Sharpening our curiosity
Curiosity is one of our most valuable human assets and, for some, one of our most under-developed. I’ve been confronted to consider its value a number of times recently in working with leaders at different levels in their respective organisations.
What’s obvious is that those who have a keen sense of curiosity will likely end up in a more fulfilled and advanced place than colleagues who aren’t tempted to explore.
So why is this quality worth cultivating?
- Curiosity can help us get more engaged and involved. Supinely waiting to be told, for information to be shared/cascaded, for the direction of travel to be explained is a trait of the incurious. It’s a phenomenon I often encounter, perhaps understandably, in more junior leaders but isn’t confined to this group. If we don’t know we need to ask…it’s part of our leadership responsibility.
- Curiosity can lead to new and more effective ways of doing things. The ‘why’ question (so unconsciously deployed by young children) is a powerful tool for elegant, non-confrontational challenge, for stimulating new thinking and for prompting
- Curiosity stimulates our learning, not just building on the formal programmes we attend but prompting us to explore new things, to seek out new experiences and ideas within our organisation and more particularly out in the world. This can substantially broaden mind and skill-sets and the quality and depth of thinking and acting.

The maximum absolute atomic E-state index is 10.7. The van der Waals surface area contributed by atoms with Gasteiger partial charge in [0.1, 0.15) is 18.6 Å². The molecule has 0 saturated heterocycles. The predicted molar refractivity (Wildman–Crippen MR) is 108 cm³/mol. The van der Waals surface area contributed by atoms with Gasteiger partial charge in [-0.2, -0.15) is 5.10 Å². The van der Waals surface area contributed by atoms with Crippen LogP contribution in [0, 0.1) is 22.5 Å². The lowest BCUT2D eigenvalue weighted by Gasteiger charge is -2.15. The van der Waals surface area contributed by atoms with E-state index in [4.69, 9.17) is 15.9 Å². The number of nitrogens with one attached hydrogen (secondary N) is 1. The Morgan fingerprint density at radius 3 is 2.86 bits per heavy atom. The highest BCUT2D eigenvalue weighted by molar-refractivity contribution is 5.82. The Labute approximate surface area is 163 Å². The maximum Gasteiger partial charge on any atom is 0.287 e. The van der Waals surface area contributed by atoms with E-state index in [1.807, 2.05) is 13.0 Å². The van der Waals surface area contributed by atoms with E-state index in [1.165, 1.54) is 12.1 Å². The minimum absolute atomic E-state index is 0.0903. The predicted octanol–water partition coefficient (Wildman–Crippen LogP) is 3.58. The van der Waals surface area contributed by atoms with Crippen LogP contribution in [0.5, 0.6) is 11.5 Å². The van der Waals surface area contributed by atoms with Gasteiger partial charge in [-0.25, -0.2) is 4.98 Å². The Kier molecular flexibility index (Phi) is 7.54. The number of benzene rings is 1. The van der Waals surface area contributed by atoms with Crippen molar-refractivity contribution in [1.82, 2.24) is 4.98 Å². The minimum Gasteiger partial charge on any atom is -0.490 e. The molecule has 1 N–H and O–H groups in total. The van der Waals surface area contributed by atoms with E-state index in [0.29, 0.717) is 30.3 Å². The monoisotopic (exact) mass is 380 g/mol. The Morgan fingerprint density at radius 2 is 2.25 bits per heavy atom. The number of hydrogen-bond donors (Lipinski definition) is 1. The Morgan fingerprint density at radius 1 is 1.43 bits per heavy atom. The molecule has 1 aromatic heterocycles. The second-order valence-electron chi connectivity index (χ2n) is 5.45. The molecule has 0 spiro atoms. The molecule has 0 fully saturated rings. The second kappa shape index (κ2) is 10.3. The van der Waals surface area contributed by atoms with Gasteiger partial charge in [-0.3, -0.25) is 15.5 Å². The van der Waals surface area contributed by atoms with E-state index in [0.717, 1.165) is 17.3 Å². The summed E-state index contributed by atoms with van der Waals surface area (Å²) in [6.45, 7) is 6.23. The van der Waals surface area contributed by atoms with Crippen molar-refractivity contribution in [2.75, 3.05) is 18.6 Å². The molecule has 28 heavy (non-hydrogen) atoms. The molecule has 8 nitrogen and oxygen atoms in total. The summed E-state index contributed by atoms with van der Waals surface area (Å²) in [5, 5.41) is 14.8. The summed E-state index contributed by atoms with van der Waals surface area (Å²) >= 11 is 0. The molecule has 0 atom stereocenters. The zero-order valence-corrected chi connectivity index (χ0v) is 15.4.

- And curiosity can prompt greater levels of creativity – as we open our minds we give greater access to new and surprising sources of inspiration as well as being prepared to experiment more, combining new ideas with existing experience or, sometimes, setting aside years of practice to start afresh and create something totally fit for purpose and that brings new energy to the people involved.
Quite simply, getting more inquisitive can boost our performance, so surely cultivating more of this quality in ourselves and encouraging it in others is an investment we should be making.